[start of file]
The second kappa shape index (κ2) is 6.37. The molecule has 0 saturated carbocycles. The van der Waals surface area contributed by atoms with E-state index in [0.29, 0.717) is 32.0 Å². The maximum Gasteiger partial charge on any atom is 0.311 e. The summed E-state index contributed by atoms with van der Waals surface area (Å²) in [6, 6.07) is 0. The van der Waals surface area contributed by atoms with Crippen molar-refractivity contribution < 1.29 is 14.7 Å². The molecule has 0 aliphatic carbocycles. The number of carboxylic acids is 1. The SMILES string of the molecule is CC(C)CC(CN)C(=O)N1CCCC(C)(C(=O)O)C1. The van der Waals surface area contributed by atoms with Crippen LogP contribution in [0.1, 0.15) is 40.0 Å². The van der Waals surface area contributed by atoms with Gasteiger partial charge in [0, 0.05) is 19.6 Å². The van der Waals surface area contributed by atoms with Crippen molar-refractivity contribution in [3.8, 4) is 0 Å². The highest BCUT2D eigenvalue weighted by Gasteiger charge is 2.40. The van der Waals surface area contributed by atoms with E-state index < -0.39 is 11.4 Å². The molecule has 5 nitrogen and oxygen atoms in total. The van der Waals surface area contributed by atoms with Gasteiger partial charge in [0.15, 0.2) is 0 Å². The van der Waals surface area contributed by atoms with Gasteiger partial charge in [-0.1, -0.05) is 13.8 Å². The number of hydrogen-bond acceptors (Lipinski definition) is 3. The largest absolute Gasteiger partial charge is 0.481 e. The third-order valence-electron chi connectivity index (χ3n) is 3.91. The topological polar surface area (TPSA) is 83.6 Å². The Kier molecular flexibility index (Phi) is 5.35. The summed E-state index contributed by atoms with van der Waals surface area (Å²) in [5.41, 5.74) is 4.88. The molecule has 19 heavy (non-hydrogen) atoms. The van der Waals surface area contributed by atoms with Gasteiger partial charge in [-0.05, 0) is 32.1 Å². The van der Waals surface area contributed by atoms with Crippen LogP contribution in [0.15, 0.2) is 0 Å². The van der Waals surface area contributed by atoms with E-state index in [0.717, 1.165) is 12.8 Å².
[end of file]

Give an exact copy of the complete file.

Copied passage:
The second kappa shape index (κ2) is 6.37. The molecule has 0 saturated carbocycles. The van der Waals surface area contributed by atoms with E-state index in [0.29, 0.717) is 32.0 Å². The maximum Gasteiger partial charge on any atom is 0.311 e. The summed E-state index contributed by atoms with van der Waals surface area (Å²) in [6, 6.07) is 0. The van der Waals surface area contributed by atoms with Crippen molar-refractivity contribution < 1.29 is 14.7 Å². The molecule has 0 aliphatic carbocycles. The number of carboxylic acids is 1. The SMILES string of the molecule is CC(C)CC(CN)C(=O)N1CCCC(C)(C(=O)O)C1. The van der Waals surface area contributed by atoms with Crippen LogP contribution in [0.1, 0.15) is 40.0 Å². The van der Waals surface area contributed by atoms with Gasteiger partial charge in [0, 0.05) is 19.6 Å². The van der Waals surface area contributed by atoms with Crippen molar-refractivity contribution in [3.8, 4) is 0 Å². The highest BCUT2D eigenvalue weighted by Gasteiger charge is 2.40. The van der Waals surface area contributed by atoms with E-state index < -0.39 is 11.4 Å². The molecule has 5 nitrogen and oxygen atoms in total. The van der Waals surface area contributed by atoms with Gasteiger partial charge in [0.15, 0.2) is 0 Å². The van der Waals surface area contributed by atoms with Gasteiger partial charge in [-0.1, -0.05) is 13.8 Å². The number of hydrogen-bond acceptors (Lipinski definition) is 3. The largest absolute Gasteiger partial charge is 0.481 e. The third-order valence-electron chi connectivity index (χ3n) is 3.91. The topological polar surface area (TPSA) is 83.6 Å². The Kier molecular flexibility index (Phi) is 5.35. The summed E-state index contributed by atoms with van der Waals surface area (Å²) in [5.41, 5.74) is 4.88. The molecule has 19 heavy (non-hydrogen) atoms. The van der Waals surface area contributed by atoms with Gasteiger partial charge in [-0.05, 0) is 32.1 Å². The van der Waals surface area contributed by atoms with Crippen LogP contribution in [0.15, 0.2) is 0 Å². The van der Waals surface area contributed by atoms with E-state index in [0.717, 1.165) is 12.8 Å².